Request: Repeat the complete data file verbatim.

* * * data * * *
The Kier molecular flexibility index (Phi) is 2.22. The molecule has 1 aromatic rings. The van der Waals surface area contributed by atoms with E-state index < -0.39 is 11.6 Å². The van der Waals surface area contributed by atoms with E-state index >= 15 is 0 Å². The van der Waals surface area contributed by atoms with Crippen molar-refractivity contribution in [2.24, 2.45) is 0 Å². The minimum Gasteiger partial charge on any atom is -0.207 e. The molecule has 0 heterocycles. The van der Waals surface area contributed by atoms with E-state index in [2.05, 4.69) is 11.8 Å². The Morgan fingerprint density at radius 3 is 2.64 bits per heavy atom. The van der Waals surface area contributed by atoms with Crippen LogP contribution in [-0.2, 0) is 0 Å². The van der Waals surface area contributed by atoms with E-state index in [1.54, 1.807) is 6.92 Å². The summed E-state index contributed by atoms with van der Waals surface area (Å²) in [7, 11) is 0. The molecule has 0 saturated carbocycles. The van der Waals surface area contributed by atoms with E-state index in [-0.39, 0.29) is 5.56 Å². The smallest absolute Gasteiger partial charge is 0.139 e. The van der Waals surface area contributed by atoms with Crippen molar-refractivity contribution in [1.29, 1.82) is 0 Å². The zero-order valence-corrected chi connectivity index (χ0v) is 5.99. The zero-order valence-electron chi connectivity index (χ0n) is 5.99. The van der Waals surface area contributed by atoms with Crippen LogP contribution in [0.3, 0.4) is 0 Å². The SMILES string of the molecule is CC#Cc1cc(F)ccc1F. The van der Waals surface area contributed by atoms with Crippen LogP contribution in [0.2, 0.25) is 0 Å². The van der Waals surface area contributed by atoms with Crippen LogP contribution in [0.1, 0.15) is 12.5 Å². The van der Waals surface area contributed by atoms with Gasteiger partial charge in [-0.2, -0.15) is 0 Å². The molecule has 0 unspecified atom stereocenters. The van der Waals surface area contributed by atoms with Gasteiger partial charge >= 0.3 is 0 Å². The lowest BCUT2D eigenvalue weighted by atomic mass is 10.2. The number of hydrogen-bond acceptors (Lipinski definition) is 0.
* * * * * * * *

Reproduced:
The Kier molecular flexibility index (Phi) is 2.22. The molecule has 1 aromatic rings. The van der Waals surface area contributed by atoms with E-state index < -0.39 is 11.6 Å². The van der Waals surface area contributed by atoms with E-state index >= 15 is 0 Å². The van der Waals surface area contributed by atoms with Crippen molar-refractivity contribution in [2.24, 2.45) is 0 Å². The minimum Gasteiger partial charge on any atom is -0.207 e. The molecule has 0 heterocycles. The van der Waals surface area contributed by atoms with E-state index in [2.05, 4.69) is 11.8 Å². The Morgan fingerprint density at radius 3 is 2.64 bits per heavy atom. The van der Waals surface area contributed by atoms with Crippen LogP contribution in [-0.2, 0) is 0 Å². The van der Waals surface area contributed by atoms with E-state index in [1.54, 1.807) is 6.92 Å². The summed E-state index contributed by atoms with van der Waals surface area (Å²) in [7, 11) is 0. The molecule has 0 saturated carbocycles. The van der Waals surface area contributed by atoms with E-state index in [-0.39, 0.29) is 5.56 Å². The smallest absolute Gasteiger partial charge is 0.139 e. The van der Waals surface area contributed by atoms with Crippen molar-refractivity contribution in [1.29, 1.82) is 0 Å². The zero-order valence-corrected chi connectivity index (χ0v) is 5.99. The zero-order valence-electron chi connectivity index (χ0n) is 5.99. The van der Waals surface area contributed by atoms with Crippen LogP contribution in [0.3, 0.4) is 0 Å². The SMILES string of the molecule is CC#Cc1cc(F)ccc1F. The van der Waals surface area contributed by atoms with Crippen LogP contribution in [0.2, 0.25) is 0 Å². The van der Waals surface area contributed by atoms with Crippen LogP contribution in [0.1, 0.15) is 12.5 Å². The van der Waals surface area contributed by atoms with Gasteiger partial charge in [-0.2, -0.15) is 0 Å². The molecule has 0 unspecified atom stereocenters. The van der Waals surface area contributed by atoms with Gasteiger partial charge >= 0.3 is 0 Å². The lowest BCUT2D eigenvalue weighted by atomic mass is 10.2. The number of hydrogen-bond acceptors (Lipinski definition) is 0.